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Thread: Subdivision: development only on existing roads?

  1. #1
    Cyburbian
    Registered
    Apr 2007
    Location
    the Mountains
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    78

    Subdivision: development only on existing roads?

    In my very small town, we have only the very occasional substantial subdivision application. My question is probably very basic for those of you who deal with subdivisions of large vacant parcels regularly. We are also a platted town from the late 1800s, so most of the vacant land is actually already platted and we encourage developers to stick to the platted grid.

    Recently, an applicant has applied for a subdivision on some vacant land within the town limits. It is currently serviced by one steep, rarely-traveled road. The applicant proposes changing and expanding the road substantially and adding a new cul-de-sac. Therefore, our road network would be expanded.

    Though I consider the development well done, politics will probably call the subdivision too dense (even though it conforms to our regs). I expect politicians will want any reason to deny. Is it possible to deny a subdivision application simply because the town doesn't want to deal with any new roads? As in, could the town say, "you can only develop on the existing road.." The subdivision application would also involve a retaining wall or two, something we have nowhere else in town. The town is somewhat concerned about liability and maintenance on this.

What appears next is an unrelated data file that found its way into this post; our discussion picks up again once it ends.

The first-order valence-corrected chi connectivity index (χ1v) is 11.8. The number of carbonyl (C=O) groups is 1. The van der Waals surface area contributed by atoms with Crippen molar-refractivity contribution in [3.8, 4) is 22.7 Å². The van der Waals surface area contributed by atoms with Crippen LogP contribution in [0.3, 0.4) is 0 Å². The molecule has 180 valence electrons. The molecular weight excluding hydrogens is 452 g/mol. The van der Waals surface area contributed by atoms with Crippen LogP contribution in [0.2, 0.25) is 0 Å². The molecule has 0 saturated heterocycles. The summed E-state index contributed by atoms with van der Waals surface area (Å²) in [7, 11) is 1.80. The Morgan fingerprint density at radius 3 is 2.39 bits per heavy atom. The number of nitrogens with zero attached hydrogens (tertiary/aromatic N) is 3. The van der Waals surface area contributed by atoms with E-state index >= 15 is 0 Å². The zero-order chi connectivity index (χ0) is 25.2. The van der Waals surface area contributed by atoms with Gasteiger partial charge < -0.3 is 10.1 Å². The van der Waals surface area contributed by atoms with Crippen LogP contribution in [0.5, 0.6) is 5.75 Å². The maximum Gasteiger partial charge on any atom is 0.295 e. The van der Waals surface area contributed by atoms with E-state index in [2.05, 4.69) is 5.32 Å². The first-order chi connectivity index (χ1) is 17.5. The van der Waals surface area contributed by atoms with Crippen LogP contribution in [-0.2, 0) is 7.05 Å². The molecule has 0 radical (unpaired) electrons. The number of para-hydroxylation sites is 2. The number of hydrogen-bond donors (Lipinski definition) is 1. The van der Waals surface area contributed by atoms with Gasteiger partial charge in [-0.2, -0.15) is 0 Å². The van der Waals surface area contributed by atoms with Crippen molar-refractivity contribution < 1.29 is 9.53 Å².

Thanks for your help on this certainly basic question.

  2. #2
    Cyburbian KSharpe's avatar
    Registered
    Aug 2006
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    in the midwest
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    744
    I think that a city can decline to accept any more streets into their system, if they wish, but most cities would like to grow.The developer could always make it a private road, which would be maintained by the homeowners association. In that case, there wouldn't be much basis for denial (in terms of streets).

  3. #3
    Cyburbian Seabishop's avatar
    Registered
    Nov 2002
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    USA
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    3,835
    In most states subdivisions are an "as of right" activity - meaning a property owner can get approval as long as he follows the process and fulfills the regulations. I don't think prohibiting new public streets would be legal but check with your town attorney.

  4. #4
    Cyburbian
    Registered
    Apr 2007
    Location
    the Mountains
    Posts
    78
    Thanks for the quick replies. Most "growth" in this little town is just really expensive second homes, which the community feel for the most part make it a worse place to be. I'm trying to work with the developer to get some affordable units in place, so hopefully that will lesson the blow.

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